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How a skills matrix can help Team to self-organize

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Lately I have been sharing ideas and opinions with different managers from several sectors, such as telco, banking, Startup, etc. They told me that they were interested in making their teams self-organised and thus being able to delegate many activities to them. But most of them lacked the most important part: skills development. We can't ask a team or a person to do something if they don’t have enough skills to do it. And how can we do that?

Recently I was on several teams, where the team was asked to manage themselves better. They were prompted to automate unit testing and acceptance testing. In addition to applying continuous integration and continuous delivery, and talking to stakeholders, among various other things. So I asked the team if they had the knowledge to do the things they were asked to do, and in most cases the answer was negative. In such a situation, if no one on the team admits to their lack of knowledge and they accept to handle the tasks, this can only generate demotivation and frustration. So I asked the team to do a competency matrix workshop, in which we could identify the following elements:

Team Competency Matrix

  • Which skills do we need today to develop our work?

  • Which skills would we need to offer better service or develop a better product?

  • In order to organize ourselves better, how many people in the team should know about certain skills, technologies, practices, frameworks, etc? and which level do each of us have in each topic (basic, intermediate, or expert level)? What level should we have?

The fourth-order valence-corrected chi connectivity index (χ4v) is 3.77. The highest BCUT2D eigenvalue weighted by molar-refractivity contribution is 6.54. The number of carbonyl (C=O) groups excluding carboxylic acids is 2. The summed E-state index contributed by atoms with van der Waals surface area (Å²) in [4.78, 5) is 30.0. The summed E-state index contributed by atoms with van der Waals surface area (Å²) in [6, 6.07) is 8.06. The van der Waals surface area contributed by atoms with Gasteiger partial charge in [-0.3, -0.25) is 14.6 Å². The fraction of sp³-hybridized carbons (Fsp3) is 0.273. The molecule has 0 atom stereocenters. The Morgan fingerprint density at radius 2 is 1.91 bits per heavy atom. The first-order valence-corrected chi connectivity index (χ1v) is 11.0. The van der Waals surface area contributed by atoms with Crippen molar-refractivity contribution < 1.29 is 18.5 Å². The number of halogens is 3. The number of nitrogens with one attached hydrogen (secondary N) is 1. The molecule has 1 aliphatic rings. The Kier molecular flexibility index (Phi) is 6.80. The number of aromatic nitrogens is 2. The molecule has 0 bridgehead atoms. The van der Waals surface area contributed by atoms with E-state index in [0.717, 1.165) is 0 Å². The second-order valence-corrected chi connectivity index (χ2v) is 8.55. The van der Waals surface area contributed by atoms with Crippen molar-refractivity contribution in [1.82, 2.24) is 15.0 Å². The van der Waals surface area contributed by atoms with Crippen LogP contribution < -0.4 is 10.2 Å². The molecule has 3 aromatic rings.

• In relation to the new things that we are asked to do, who on the team knows how to do them?

Once we answer these questions, we must begin to think about these data. The truth is that sometimes we do workshops and we extract data and then nobody uses these data. To create a competencies matrix is to promote a conversation where everybody speaks: team, supplier, product owner, stakeholders, etc. Whoever we consider appropriate. And in this conversation we must develop  an action plan:

  • What do we do with the skills that we need and we don’t have?

  • Do we hire a person who has these skills?

  • Do we contract a service from an external company?

  • Do we acquire external training and consequently do it ourselves? 

  • Someone from the team who is an expert with these certain skills can organize a training program to teach either the rest of the team or a particular individual who they consider is most appropriate to  improve the team’s self-organization.

  • Or perhaps this should be done by another team within the organization?

What is most important is to generate a productive conversation around these data to help the team grow and move towards self-organization, so that they ultimately feel empowered.

Conclusion

You have to be very careful with the flawed idea that by receiving a two-day training, the team will become a self-organised Scrum Team. By doing so, it is assumed that they have to organize themselves and have to do the work that they haven’t ever done before, on their own. In addition, they are pressured to do more and to do it with the best possible technique. Before coming to these conclusions, you should consider the points above. Do your teams have the necessary knowledge? If the answer is no, we should invest  in developing the skills of individuals.

 

Youssef Oufaska - Agile Coach